Shiite Bahraini demonstrators hold posters of top cleric, Sheik Isa Qassim, June 19, 2008, in Bahrain. About 10,000 Shiite Bahrainis peacefully protested published remarks scornful of Qassim & claiming he wants to turn Bahrain into a satellite of Iran.

AP Photo

Journal Article - Brown Journal of World Affairs

Iran and the Shiite Crescent: Myths and Realities

| Fall/Winter 2008

"In 2004, King Abdullah of Jordan warned about the emergence of an ideological Shiite crescent from Beirut to the Persian Gulf. Ever since then, the debate on Iran's intentions to create a Shiite crescent has been a significant topic of debate for the panels and conferences held on the region's issues. Three presumptions center on Iran's role and intentions. A Shiite crescent is seen by the Arab Sunni elites as an attempt by Iran firstly to engage the masses in the region; secondly, to build an ideological belt of sympathetic Shiite governments and political factions in Iraq, Syria, Lebanon, and the Persian Gulf region; and, thirdly, to expand its regional role and power. These explanations are inadequate and unrealistic; none of them are compatible with Iran's real aims and strategies."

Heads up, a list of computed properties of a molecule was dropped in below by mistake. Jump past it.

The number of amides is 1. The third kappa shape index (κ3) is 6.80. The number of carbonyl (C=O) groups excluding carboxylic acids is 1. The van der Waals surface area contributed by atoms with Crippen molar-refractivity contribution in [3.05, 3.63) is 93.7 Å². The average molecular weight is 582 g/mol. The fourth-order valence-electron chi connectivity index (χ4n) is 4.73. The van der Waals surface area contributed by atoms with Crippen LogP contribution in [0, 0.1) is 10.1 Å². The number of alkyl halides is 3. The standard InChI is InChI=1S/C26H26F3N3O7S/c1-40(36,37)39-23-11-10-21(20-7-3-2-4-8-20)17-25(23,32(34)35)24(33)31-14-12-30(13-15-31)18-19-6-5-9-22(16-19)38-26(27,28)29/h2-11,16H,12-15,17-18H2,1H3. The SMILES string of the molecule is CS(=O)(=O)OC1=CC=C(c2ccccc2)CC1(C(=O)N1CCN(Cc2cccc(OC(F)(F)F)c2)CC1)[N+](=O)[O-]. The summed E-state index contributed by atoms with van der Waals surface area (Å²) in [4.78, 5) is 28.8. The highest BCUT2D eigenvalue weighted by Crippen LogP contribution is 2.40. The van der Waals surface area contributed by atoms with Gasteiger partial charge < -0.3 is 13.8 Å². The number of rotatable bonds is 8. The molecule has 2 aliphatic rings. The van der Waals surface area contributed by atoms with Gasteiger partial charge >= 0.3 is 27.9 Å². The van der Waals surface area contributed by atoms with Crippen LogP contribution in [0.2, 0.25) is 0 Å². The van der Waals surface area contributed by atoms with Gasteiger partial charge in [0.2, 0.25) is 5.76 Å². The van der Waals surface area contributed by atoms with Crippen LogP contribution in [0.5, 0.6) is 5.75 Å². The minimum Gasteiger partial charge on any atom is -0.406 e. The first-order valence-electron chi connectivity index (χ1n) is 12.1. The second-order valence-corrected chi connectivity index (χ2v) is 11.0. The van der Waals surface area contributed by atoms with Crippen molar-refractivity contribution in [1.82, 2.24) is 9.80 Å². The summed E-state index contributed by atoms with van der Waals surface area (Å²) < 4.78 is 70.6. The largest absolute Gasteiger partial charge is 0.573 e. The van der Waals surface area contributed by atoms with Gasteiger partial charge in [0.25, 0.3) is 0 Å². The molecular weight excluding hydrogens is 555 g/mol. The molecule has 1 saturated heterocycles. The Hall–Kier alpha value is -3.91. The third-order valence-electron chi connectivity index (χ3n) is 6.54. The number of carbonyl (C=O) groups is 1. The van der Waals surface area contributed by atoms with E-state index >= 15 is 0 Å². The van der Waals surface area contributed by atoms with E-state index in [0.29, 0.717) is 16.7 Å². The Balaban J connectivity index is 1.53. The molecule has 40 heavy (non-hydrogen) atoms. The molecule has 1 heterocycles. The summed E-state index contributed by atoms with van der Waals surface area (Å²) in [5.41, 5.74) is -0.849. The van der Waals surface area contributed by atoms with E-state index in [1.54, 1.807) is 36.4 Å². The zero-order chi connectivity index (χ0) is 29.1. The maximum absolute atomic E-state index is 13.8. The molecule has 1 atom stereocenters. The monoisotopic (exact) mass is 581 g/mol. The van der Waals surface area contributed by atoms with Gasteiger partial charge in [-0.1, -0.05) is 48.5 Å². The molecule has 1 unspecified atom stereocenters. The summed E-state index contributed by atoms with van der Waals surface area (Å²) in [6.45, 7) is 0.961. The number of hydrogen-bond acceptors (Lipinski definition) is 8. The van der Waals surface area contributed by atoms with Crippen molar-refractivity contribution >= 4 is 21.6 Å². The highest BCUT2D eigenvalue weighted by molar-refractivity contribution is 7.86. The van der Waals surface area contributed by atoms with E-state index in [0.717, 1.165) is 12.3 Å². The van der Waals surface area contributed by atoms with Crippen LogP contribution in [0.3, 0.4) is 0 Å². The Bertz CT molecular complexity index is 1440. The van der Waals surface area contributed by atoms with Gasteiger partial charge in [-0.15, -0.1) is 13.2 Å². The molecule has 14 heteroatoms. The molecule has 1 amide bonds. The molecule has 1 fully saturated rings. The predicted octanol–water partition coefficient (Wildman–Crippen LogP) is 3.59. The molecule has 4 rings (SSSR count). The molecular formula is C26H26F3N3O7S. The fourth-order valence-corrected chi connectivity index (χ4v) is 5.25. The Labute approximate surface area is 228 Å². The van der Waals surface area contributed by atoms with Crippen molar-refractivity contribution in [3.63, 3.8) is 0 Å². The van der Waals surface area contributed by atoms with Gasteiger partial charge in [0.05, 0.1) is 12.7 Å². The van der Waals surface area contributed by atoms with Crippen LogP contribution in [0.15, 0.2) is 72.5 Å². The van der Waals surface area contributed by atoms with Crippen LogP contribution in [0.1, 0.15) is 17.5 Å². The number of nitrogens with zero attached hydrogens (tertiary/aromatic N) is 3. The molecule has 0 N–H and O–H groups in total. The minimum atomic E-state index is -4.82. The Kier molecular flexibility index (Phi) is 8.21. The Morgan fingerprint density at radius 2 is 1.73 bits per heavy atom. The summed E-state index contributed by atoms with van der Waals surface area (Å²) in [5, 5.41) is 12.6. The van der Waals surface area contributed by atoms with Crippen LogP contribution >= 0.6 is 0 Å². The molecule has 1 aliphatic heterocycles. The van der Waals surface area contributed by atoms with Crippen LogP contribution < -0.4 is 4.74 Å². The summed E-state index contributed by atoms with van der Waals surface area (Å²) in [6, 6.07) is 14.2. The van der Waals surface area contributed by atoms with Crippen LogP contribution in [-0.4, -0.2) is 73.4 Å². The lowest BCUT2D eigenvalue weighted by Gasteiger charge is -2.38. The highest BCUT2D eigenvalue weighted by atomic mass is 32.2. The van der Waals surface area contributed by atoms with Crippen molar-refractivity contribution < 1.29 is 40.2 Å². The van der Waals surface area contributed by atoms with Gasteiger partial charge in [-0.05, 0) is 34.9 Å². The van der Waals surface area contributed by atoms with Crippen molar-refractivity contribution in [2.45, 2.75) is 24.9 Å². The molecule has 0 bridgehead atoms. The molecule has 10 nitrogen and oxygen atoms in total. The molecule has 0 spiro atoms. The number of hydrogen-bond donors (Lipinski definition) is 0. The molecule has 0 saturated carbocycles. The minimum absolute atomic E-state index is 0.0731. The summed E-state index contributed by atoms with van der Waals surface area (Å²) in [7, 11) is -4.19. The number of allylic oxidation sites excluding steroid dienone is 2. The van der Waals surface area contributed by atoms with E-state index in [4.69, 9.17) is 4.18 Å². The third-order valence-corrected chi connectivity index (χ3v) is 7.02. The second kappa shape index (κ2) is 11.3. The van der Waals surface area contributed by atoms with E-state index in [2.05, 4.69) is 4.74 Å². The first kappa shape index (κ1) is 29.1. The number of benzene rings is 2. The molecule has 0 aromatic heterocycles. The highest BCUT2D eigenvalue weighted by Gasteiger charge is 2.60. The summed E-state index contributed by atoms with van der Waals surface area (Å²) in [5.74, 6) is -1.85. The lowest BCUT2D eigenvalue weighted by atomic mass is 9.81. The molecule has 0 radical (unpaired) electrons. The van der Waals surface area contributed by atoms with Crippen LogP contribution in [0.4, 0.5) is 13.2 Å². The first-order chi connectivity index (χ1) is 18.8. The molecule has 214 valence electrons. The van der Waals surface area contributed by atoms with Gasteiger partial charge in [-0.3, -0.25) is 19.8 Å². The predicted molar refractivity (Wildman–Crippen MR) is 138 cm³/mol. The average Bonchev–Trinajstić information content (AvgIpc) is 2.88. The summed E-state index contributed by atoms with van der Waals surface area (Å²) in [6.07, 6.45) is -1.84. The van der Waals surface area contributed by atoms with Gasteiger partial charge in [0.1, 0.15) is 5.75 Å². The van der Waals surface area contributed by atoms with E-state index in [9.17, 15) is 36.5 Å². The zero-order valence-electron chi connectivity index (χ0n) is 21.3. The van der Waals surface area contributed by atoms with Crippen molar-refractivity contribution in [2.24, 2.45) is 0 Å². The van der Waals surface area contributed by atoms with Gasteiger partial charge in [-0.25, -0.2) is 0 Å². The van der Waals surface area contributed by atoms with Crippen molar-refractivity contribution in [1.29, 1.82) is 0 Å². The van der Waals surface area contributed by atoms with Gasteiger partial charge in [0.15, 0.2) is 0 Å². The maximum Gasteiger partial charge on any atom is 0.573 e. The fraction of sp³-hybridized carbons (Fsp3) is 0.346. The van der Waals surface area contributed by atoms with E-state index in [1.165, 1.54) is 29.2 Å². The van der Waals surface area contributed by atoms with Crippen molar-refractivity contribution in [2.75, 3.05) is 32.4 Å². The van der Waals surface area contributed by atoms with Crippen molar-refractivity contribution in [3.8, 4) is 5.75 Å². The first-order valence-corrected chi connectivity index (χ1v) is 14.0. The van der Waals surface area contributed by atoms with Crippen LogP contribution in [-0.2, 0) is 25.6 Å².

Iraqi Prime Minister Nouri al-Maliki, left, meets with Iran's supreme leader Ayatollah Ali Khamenei, in Tehran, Iran, June 9, 2008.

AP Photo

Journal Article - Iranian Journal of International Affairs

Iran, New Iraq and the Persian Gulf Political-Security Architecture

| Winter 2007-08